[VISTA] Forrester Gets Schizophrenic on Windows Vista

Discussion in 'Windows/*nix' started by FSOwner, July 26, 2008.

  1. FSOwner

    FSOwner FS Owner

    This week Forrester Research analyst Thomas Mendel published a report that claims that Windows Vista has been "rejected" in the enterprise and suggests to his customers that they should re-evaluate their Windows Vista deployments and consider waiting for Windows 7. Not surprisingly, this is something that we, our millions of enterprise customers, and a bunch of pesky statistics don't agree with. Heck, even Forrester doesn't agree with Forrester! Let me explain:

    First, this report doesn't reflect the normal enterprise OS adoption cycle. Enterprise adoption of OSes has always been much slower than consumer adoption. After all, upgrading the PC in your living room is easy, but upgrading an entire front and back end infrastructure to thousands of users without downtime is much more complex, and that takes time. Computerworld contributing author (and Microsoft partner) David Feng just wrote an article about this, too. Mendel's report, however, simply skims over this common knowledge.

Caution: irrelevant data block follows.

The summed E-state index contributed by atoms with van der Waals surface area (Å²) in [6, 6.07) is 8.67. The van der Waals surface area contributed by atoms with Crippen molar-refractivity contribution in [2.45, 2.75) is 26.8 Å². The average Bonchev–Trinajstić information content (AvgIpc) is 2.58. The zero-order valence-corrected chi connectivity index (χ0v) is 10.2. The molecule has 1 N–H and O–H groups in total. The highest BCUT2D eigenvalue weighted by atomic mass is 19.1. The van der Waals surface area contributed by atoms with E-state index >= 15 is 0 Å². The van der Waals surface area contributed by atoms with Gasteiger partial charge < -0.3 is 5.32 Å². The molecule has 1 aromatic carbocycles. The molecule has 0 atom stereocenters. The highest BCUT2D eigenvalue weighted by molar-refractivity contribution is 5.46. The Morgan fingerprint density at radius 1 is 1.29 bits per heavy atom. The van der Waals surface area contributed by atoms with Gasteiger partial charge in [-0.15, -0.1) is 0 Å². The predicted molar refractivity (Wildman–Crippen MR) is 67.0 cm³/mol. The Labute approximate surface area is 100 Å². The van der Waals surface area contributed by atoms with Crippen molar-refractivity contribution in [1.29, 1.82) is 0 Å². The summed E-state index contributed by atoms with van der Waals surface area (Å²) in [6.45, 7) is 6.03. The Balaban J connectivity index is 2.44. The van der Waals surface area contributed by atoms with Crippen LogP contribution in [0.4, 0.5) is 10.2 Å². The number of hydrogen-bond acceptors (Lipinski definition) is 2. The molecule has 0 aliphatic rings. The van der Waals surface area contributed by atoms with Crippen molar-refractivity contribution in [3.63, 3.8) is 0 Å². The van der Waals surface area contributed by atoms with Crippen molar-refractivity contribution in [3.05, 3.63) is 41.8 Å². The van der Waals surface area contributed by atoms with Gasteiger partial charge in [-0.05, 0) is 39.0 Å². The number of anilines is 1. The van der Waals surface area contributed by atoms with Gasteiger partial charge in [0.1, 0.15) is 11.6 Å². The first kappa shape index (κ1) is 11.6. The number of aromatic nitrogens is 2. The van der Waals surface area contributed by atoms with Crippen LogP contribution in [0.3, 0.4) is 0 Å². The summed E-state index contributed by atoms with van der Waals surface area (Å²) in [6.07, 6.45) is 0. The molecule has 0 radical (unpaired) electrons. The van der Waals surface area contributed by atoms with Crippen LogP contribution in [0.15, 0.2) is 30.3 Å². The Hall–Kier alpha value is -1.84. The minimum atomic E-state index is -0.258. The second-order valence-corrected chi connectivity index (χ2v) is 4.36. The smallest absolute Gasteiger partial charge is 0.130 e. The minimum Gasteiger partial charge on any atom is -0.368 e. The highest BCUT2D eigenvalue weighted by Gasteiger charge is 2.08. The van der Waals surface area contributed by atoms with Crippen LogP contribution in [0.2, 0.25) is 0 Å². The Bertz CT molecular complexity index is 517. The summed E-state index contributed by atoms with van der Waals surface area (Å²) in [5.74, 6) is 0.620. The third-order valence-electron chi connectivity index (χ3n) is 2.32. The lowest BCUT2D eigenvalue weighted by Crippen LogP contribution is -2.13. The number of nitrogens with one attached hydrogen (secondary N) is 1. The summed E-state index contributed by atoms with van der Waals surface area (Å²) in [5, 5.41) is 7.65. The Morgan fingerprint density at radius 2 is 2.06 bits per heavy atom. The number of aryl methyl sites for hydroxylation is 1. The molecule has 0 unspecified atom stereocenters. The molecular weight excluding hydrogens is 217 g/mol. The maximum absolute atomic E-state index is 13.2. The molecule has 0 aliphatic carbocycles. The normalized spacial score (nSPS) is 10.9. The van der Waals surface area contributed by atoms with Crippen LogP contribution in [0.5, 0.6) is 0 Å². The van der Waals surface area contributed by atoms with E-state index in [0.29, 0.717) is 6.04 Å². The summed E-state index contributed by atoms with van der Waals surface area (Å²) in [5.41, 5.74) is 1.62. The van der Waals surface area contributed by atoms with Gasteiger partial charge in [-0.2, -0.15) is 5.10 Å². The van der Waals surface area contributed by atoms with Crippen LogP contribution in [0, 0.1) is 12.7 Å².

What is even more puzzling is that Mr. Mendel's report directly contradicts another Forrester report titled, "Building the Business Case for Windows Vista," which was written by fellow analyst Ben Gray. This report outlines the five main reasons why enterprises should start their company's migration to Windows Vista now. You can read it for yourself here. Mendel's report also goes against other industry analyst reports that show that Windows Vista adoption is progressing faster, or at the very least, just as fast, as Windows XP adoption did when it first launched.

    It's also important to note that we've sold 180 million copies of Windows Vista so far, 40 million of which were in the last quarter alone, and that there are thousands of enterprise customers deploying Windows Vista by the thousands of seats on a weekly basis, including heavy hitters like The United States Air Force, PPG Industries, and Cerner.

    Given that there's a mountain of evidence to refute this report - including multiple reports from Forrester and other top-tier analysts - this appears to be more focused on making sensationalist statements, rather than offering a thoughtful industry perspective, based on conversations with IT operations professionals or deep knowledge of enterprise deployment cycles. How is this useful guidance to customers? It's disappointing to see such a respected organization like Forrester take this approach.

    - Chris



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